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Zoosemiotics is the semiotic study of the use of signs among animals, more precisely the study of semiosis among animals, i.e. the study of how something comes to function as a sign to some animal.
Considered part of biosemiotics, zoosemiotics is related to the fields of ethology and animal communication. It was developed by semiotician Thomas Sebeok based on the theories of German-Estonian biologist Jakob von Uexküll. The field is defined by having as its subject matter all of those semiotic processes that are shared by both animals and humans. The field also differs from the field of animal communication in that it also interprets signs that are not communicative in the traditional sense, such as camouflage, mimicry, courtship behavior etc. The field also studies cross-species communication, such as for example communication between humans and animals.
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- Martinelli, Dario; Lehto, Otto (Eds.) 2009. Special issue: Zoosemiotics. Sign Systems Studies 37(3/4). (esp. G. Kaplan, Animals and music: Between cultural definitions and sensory evidence, 423–453; K. Kleisner, M. Stella, Monsters we met, monsters we made: On the parallel emergence of phenotypic similarity under domestication 454– 476; S. Pain, From biorhetorics to zoorhetorics, 498–508; K. Tüür, Bird sounds in nature writing: Human perspective on animal communication, 580–613; E. Vladimirova, Sign activity of mammals as means of ecological adaptation, 614–636; C. Brentari Konrad Lorenz’s epistemological criticism towards Jakob von Uexküll, 637–660).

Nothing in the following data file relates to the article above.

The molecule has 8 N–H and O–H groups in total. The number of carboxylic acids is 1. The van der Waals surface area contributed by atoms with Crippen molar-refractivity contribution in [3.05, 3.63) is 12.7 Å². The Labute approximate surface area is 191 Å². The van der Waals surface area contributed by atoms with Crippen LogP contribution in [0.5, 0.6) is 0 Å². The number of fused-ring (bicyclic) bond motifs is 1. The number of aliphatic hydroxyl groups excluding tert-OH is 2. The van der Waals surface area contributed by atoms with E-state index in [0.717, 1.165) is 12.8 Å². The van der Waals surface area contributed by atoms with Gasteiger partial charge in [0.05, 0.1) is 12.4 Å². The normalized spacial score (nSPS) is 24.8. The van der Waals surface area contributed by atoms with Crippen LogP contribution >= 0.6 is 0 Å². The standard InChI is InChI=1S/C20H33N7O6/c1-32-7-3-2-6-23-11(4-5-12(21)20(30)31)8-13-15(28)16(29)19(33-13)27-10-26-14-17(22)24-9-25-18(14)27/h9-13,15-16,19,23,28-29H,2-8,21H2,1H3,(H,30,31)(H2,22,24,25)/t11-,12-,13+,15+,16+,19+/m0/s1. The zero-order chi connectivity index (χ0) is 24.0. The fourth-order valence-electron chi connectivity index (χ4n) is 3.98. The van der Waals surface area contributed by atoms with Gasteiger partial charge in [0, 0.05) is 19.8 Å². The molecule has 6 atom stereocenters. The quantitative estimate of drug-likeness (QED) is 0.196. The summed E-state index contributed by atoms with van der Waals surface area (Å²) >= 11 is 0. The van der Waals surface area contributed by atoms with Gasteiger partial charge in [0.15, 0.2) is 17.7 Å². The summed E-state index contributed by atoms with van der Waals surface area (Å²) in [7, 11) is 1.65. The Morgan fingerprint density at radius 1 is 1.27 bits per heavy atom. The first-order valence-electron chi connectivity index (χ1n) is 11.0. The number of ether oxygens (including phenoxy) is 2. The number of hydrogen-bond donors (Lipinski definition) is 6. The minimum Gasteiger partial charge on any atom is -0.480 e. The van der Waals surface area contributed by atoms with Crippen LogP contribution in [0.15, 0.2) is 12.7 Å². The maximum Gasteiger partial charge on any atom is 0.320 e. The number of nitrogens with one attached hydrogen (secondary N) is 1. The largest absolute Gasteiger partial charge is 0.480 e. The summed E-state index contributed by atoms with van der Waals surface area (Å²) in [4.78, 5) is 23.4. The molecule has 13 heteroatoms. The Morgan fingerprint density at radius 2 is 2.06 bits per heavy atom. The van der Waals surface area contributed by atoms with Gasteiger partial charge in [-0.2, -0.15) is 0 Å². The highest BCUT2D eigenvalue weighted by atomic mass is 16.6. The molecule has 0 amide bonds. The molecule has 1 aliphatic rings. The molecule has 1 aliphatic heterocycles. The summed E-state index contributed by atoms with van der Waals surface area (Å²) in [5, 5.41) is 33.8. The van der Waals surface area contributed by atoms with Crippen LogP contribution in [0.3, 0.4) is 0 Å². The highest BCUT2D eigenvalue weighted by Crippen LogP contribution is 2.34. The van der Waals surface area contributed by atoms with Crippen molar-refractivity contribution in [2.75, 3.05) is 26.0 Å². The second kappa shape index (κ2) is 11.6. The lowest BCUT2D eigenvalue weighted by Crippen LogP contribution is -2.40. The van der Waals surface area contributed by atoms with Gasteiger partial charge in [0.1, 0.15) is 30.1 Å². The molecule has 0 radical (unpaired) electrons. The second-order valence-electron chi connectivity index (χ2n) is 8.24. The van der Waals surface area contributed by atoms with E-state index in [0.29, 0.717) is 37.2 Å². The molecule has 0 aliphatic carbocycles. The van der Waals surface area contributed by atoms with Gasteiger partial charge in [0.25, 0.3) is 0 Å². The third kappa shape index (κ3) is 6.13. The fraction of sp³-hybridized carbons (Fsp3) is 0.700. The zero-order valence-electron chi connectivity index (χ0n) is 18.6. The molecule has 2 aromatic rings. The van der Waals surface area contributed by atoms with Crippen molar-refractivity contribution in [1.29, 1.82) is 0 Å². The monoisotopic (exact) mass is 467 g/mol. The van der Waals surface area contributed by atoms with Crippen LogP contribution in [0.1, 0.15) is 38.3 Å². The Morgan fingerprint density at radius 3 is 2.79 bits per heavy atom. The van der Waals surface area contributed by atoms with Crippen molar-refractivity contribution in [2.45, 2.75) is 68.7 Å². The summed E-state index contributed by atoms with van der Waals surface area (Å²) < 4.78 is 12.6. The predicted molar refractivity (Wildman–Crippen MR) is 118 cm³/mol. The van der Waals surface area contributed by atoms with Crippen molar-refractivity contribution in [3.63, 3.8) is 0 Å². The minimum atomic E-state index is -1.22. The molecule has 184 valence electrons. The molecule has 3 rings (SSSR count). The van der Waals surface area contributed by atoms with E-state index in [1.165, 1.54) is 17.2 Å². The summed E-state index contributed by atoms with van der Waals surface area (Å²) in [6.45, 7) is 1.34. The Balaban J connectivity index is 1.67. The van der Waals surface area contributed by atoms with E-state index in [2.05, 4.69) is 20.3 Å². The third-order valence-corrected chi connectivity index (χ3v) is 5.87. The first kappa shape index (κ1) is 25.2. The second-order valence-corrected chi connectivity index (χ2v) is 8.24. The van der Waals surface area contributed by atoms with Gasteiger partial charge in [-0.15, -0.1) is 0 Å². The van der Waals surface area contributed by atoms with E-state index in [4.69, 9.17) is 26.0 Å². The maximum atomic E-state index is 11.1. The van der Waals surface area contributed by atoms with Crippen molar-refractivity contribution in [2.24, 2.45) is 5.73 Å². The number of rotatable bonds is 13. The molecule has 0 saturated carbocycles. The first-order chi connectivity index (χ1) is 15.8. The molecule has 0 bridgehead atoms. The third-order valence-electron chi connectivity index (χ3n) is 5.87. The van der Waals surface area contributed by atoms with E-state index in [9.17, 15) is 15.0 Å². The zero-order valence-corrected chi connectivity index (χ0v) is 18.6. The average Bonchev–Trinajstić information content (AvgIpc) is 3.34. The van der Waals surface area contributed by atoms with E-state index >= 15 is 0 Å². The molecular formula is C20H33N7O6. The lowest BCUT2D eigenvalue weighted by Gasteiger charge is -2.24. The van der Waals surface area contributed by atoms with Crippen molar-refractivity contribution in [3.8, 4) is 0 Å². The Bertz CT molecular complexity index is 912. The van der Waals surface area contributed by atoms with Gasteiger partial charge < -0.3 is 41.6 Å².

- Klopfer, P. (1974), Linguistics: Perspectives in Zoosemiotics. Thomas A. Sebeok. American Anthropologist 76: 939.
- Remo Gramigna 2010. Augustine's legacy for the history of zoosemioitcs. Hortus Semioticus 6.
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- Schuler, Werner 2003. Zoosemiose. In: Roland Posner, Klaus Robering and Thomas Sebeok (eds.) 2003: Ein Handbuch zu den zeichentheoretischen Grundlagen von Natur und Kultur / A Handbook on the Signtheoretic Foundations of Nature and Culture. Berlin and New York: Walter de Gruyter, 522–531.
- Sebeok, Thomas A. 1990. Essays in Zoosemiotics (= Monograph Series of the TSC 5). Toronto: Toronto Semiotic Circle; Victoria College in the University of Toronto.
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